Step 1: Choose a time of day to sit for 5-15 minutes. This could be in the morning after a nice cup of tea or coffee, during a break in the day, or even before bedtime. It is helpful to choose the SAME time of day to meditate.

Step 2: Find the right space to sit. A quiet space, free from distractions, is preferred.  Dim the lights or sit in darkness, if you can. Sometimes lighting a candle can also help calm and focus the mind.

Step 3: Get comfortable! It is best to keep your spine straight as the mind becomes easily distracted. Find a few blankets or a cushion to sit on in simple cross-legged position on the floor. If this isn’t comfortable, you could try sitting in a chair with your feet on the floor or lying down on the floor. However you can get comfortable, a straight spine is ideal. Make sure to note what relaxes you most – music/no music, special scents, warm or cool – every person is different.

Step 4: Focus on your breath. Begin breathing in and out through your nose. Notice how your body feels and become aware of your thoughts. Then, bring your attention to the breath. Bringing your attention to the breath connects us to our bodies and helps us become present.

Meditation #1

Begin to count your exhalations. Inhale and on your first exhalation, internally say “one”.  Inhale again and on your second exhalation, internally say “two”. Notice that the “monkey mind” may have already brought you back to your work or the stress percolating or all the way to your dream vacation in Fiji. If your mind wanders, start back at “one.”  See if you can get to “five” the first time around. This is surpisingly easier said than done. Our minds love to wander as they have not been trained to relax and be still.  Practice this for a few days and see if you can get up to “ten.”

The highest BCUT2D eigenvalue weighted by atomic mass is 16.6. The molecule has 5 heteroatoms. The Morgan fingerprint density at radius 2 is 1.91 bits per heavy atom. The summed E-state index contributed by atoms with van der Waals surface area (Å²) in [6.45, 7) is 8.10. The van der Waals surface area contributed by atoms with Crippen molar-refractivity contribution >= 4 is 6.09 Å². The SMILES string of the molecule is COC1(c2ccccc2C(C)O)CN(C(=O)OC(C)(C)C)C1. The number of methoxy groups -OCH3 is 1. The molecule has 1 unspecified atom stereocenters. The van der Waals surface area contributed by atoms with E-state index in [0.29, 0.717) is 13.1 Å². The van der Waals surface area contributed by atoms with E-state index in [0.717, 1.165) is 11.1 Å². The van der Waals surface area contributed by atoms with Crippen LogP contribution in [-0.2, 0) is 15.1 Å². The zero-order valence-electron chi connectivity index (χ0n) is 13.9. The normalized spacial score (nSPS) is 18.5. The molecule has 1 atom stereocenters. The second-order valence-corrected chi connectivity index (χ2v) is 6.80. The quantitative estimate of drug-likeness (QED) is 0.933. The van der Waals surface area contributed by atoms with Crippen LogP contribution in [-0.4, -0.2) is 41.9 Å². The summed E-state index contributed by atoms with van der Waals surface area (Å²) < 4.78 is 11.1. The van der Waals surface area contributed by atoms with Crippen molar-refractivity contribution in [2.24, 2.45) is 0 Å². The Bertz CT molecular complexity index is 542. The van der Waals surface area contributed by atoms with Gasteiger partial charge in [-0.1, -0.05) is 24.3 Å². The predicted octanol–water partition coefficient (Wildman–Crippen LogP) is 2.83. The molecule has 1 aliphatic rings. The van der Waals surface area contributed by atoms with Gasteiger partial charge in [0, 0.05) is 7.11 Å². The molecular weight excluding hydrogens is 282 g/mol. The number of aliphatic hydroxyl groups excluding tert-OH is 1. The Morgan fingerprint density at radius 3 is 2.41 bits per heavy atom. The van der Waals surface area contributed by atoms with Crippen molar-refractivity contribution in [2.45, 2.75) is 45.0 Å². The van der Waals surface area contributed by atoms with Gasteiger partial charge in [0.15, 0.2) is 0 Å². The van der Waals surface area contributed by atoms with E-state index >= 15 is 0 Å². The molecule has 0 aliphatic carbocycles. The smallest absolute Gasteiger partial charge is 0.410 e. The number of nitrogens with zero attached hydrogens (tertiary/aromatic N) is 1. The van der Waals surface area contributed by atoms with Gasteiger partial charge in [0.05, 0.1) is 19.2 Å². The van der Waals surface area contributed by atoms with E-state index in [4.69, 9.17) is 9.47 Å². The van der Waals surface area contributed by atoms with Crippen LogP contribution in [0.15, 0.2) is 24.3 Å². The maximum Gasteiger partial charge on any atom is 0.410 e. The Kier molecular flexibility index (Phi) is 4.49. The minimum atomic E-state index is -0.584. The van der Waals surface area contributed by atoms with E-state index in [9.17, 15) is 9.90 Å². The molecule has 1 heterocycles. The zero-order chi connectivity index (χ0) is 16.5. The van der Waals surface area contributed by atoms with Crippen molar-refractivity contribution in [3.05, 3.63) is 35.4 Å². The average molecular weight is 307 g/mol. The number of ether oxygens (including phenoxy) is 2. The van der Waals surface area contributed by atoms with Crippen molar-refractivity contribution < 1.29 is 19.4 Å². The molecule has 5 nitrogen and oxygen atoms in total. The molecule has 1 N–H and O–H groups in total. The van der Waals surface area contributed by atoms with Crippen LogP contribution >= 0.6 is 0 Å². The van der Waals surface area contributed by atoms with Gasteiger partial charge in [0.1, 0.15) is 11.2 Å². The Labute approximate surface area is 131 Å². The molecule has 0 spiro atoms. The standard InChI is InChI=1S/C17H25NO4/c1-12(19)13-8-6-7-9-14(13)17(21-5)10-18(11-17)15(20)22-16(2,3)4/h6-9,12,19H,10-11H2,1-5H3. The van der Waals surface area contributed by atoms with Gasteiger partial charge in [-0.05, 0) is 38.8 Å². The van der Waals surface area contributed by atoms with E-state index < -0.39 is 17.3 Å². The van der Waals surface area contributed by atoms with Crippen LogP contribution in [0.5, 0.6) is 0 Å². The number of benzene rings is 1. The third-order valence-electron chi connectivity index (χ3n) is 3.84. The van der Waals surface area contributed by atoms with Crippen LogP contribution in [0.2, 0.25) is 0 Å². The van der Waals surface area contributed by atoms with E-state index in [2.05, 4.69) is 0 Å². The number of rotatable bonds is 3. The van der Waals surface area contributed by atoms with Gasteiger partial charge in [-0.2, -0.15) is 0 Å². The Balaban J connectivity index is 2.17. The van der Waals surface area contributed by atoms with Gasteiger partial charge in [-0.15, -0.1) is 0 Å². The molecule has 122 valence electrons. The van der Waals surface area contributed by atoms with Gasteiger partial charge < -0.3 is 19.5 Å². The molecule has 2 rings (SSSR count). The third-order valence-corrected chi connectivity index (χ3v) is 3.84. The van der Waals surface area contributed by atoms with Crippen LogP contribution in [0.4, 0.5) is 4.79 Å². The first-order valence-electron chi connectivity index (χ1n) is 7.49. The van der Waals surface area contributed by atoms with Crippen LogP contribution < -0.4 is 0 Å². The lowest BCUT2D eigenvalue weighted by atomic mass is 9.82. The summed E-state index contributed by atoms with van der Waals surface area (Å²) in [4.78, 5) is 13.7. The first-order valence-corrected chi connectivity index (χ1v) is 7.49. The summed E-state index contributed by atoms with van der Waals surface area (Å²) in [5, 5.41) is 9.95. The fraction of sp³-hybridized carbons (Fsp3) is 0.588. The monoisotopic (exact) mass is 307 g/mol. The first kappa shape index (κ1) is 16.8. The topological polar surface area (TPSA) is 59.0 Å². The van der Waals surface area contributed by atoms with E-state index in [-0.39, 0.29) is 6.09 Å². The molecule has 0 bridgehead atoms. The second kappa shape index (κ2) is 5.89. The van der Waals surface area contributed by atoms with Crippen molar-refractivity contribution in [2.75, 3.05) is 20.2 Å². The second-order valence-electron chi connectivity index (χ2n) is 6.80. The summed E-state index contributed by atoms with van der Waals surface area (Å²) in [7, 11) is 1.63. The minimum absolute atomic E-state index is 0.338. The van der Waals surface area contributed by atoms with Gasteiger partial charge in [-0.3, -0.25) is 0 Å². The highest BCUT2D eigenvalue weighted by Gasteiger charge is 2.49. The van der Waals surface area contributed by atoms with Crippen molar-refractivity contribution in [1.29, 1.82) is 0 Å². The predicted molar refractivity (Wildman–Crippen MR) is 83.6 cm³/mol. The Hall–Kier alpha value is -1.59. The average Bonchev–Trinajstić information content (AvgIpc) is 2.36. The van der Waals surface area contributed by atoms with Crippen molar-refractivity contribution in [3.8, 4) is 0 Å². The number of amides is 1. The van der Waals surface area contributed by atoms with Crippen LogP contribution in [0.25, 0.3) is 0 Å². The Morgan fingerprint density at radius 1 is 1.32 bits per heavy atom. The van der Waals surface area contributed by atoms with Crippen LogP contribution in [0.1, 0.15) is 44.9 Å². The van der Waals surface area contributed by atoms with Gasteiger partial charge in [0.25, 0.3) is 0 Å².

Meditation #2:

Envision your spine as a hollow tube. As you inhale, imagine a cold blue wave coming from the bottom of your feet to fill your spine up to the crown of your head. Once you reach the top of your head, on your exhalation, envision a warm red light coming down all the way to your feet. Repeat this for 5-10 minutes depending on how much time you have. Take a few breaths through your nose again and check in. How is your body/mind?

Notice some days are easier than others. Be gentle. This is for you. No one else knows what’s going on inside your brain so be content with your progress whatever it might be. It can be incredibly frustrating, but try to bring your attention back to the breath. It takes discipline and determination, but once we can drop the baggage and simply be, this process will lead to peace of mind.

Step 5: Stretch. Stretching before or after meditation brings better results. It is important to be comfortable when you sit.

Step 6:  Get a meditation book or attend a class. There are many different styles of meditation: mindfulness, transcendental, Zen, Kriya, and Buddhist Meditation, to name a few. Experiment with different styles to see what resonates with you. I found it easiest, at first, to be guided through the meditation practice. After attending various meditation classes, I discovered the style that resonated best for me, and you will too!


Thea began Vedic meditation in 2001. In 2005 she attended Naropa University, an accredited Buddhist University where she was introduced to Mahayana Buddhism. Shortly after, traveling to New Zealand, she studied Iyengar yoga and Zen meditation with a former Zen monk. In 2009 Thea was initiated into Kriya meditation in Seattle, Washington and was fortunate to travel to India with her mother last March to study Kriya from Gurunath Yogiraj Siddhanath at his ashram in Pune.

Thea and her mother, Sonja Satrom, Licensed Mental Health Counselor and seasoned meditator, currently offer ongoing meditation classes in Decorah. They invite you to come and learn simple, effective breathing and meditation techniques during a 7-week meditation series. (at 402 Upper Broadway in Decorah) Please call or e-mail Thea Satrom 303-913-6326 to register.

Or check out other meditation classes in the area here!